International Prognostic Index

Follicular Lymphoma (FL) is the second most frequently diagnosed Lymphoma in the United States and Western Europe.  It accounts for approximately 15–20% of all Non-Hodgkin Lymphomas (NHLs) and 50% of indolent Lymphomas.  The clinical course of FL is usually characterized by a good response to initial treatment followed by frequent relapses, which can be associated with histologic transformation into an aggressive NHL. Treatment options for patients with naïve or recurrent FL are still controversial, ranging from a "watch and wait" policy to Hematopoietic Stem Cell Transplantation (HSCT). The availability of rituximab (R) has substantially changed FL therapeutic approaches, to such an extent that R-chemo is now the standard induction treatment. The introduction of rituximab is considered to be at least partly responsible for the improved median overall survival (OS).1–4

The Follicular Lymphoma International Prognostic Index (FLIPI) was proposed as a suitable prognostic tool for patients with FL.5 The index was developed following a retrospective analysis of data collected from over 4,000 patients with FL diagnosed between 1985 and 1992. The FLIPI includes five adverse prognostic factors:

  • Age (≥60 vs<60 years),
  • Ann Arbor stage (III–IV vsI–II),
  • Hemoglobin level (<120 vs≥120 g/L)
  • Number of nodal areas involved (>4 vs≤4)
  • Serum Lactate Dehydrogenase (LDH) level (above normal vsnormal or below) 

Risk groups were graded by comparing the relative risk of death across patients presenting with a number of risk factors (from 0 to 5). Therefore, three risk groups were defined according to the number of adverse factors:

  • Low risk (0–1 adverse factor)
  • Intermediate risk (2 adverse factors)
  • High risk (≥3 adverse factors)

The FLIPI was validated in an independent cohort of 919 patients with FL. The FLIPI is also considered to be highly predictive of Progression Free Survival (PFS) and can thus be used clinically to identify patients with a poor prognosis who may better benefit from experimental treatments.6 In 2009, the FLIPI was validated outside the clinical trial setting in a population-based study that used the data recorded in a cancer registry.7

In 2003, the International Follicular Lymphoma Prognostic Factor Project launched the F2-study, which aimed to verify whether a prospective collection of data would enable a better definition of prognostic factors and the development of a more accurate prognostic index. Assessment of β2-microglobulin (β2M) and Erythrocyte Sedimentation Rate (ESR) were also included among study procedures.8 Thus, in 2009, the same working group proposed the FLIPI2 as a prognostic index with improved clinical utility.

The FLIPI2 derives from a prospective multivariate analysis of PFS in 832 patients who received treatment for FL between 2003 and 2005 and were followed for a median of 38 months. PFS is now considered the preferred endpoint in Lymphoma clinical trials, in particular those involving indolent subtypes such as FL. The FLIPI2 consists of five adverse prognostic factors including two (hemoglobin level and age) retained from the FLIPI. The newer prognostic parameters are β2M (>Upper Limit Normal [ULN] vs ≤ULN), largest involved node (>6 vs ≤6 cm), and bone marrow involvement (presence vs absence). Using these parameters, a prognostic model was devised to identify three groups with different risk levels.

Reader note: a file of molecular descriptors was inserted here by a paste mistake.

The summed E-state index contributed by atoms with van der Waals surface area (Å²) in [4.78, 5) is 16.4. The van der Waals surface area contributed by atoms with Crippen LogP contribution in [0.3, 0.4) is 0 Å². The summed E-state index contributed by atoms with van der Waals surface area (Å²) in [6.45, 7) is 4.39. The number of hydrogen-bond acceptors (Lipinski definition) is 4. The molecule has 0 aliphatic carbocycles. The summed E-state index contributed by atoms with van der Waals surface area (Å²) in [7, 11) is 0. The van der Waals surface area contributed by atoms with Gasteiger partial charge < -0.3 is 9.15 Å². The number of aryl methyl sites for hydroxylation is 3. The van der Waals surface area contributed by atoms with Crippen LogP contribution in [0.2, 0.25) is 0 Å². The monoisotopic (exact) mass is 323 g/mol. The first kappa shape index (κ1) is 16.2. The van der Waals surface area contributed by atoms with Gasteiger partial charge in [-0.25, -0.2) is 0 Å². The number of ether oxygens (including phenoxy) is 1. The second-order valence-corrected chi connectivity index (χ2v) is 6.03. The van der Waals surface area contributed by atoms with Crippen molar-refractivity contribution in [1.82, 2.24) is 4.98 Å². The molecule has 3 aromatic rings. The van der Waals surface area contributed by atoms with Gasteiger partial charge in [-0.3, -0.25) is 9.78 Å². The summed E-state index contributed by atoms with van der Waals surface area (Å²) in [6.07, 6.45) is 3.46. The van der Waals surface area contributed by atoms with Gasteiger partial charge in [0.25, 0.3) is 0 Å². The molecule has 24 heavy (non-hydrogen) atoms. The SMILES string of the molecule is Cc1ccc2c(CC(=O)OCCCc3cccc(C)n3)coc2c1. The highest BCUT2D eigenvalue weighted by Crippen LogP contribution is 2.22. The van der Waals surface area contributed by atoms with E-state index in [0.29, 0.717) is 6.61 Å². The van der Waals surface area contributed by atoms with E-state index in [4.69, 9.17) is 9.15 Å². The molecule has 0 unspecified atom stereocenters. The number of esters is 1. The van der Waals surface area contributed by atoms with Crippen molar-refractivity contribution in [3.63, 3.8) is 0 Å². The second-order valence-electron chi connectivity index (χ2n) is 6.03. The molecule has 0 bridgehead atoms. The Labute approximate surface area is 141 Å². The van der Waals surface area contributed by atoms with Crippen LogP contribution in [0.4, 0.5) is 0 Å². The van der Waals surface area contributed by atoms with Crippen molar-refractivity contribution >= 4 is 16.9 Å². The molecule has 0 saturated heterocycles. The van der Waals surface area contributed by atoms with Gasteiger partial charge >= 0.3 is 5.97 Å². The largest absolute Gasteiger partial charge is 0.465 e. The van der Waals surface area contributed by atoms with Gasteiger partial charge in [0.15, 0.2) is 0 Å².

The website below calculates the FLIPI value from a patient’s age, number of involved nodes, LDH and hemoglobin levels, and FL stage.


  1. Marcus Ret al. Phase III study of R-CVP compared with cyclophosphamide, vincristine, and prednisone alone in patients with previously untreated advanced follicular lymphoma. Journal of Clinical Oncology. 2008 Oct; 26(28):4579–4586. doi: 10.1200/JCO.2007.13.5376. Epub 2008 Jul 28.
  2. Herold Met al. Rituximab added to first-line mitoxantrone, chlorambucil, and prednisolone chemotherapy followed by interferon maintenance prolongs survival in patients with advanced follicular lymphoma: an East German Study Group Hematology and Oncology Study. Journal of Clinical Oncology. 2007 May; 25(15):1986–1992. Epub 2007 Apr 9.
  3. Salles G. et al. Rituximab combined with chemotherapy and interferon in follicular lymphoma patients: results of the GELA-GOELAMS FL2000 study. Blood. 2008 Dec; 112(13):4824–4831. doi: 10.1182/blood-2008-04-153189. Epub 2008 Sep 17.
  4. Hiddemann Wet al. Frontline therapy with rituximab added to the combination of cyclophosphamide, doxorubicin, vincristine, and prednisone (CHOP) significantly improves the outcome for patients with advanced-stage follicular lymphoma compared with therapy with CHOP alone: results of a prospective randomized study of the German Low-Grade Lymphoma Study Group. Blood. 2005 Dec; 106(12):3725–3732. doi: 10.1182/blood-2005-01-0016. Epub 2005 Aug 25.
  5. Solal-Céligny Pet al. Follicular lymphoma international prognostic index. Blood. 2004 Sep; 104(5):1258–1265. Epub 2004 May 4.
  6. Montoto S. et al. Predictive value of Follicular Lymphoma International Prognostic Index (FLIPI) in patients with follicular lymphoma at first progression. Annals of Oncology. Oct 2004; 15(10):1484–1489. doi: 10.1093/annonc/mdh406
  7. van de Schans S.Aet al. Validation, revision and extension of the Follicular Lymphoma International Prognostic Index (FLIPI) in a population-based setting. Annals of Oncology. 2009 Oct; 20(10):1697–1702. doi: 10.1093/annonc/mdp053. Epub 2009 Jun 23.  
  8. Federico M. et al. Follicular Lymphoma International Prognostic Index 2: A new prognostic Index for follicular Lymphoma developed by the international follicular lymphoma prognostic factor project. J Clin Oncol. 2009 Sep; 27(27):4555–4562. doi: 10.1200/JCO.2008.21.3991. Epub 2009 Aug 3. 
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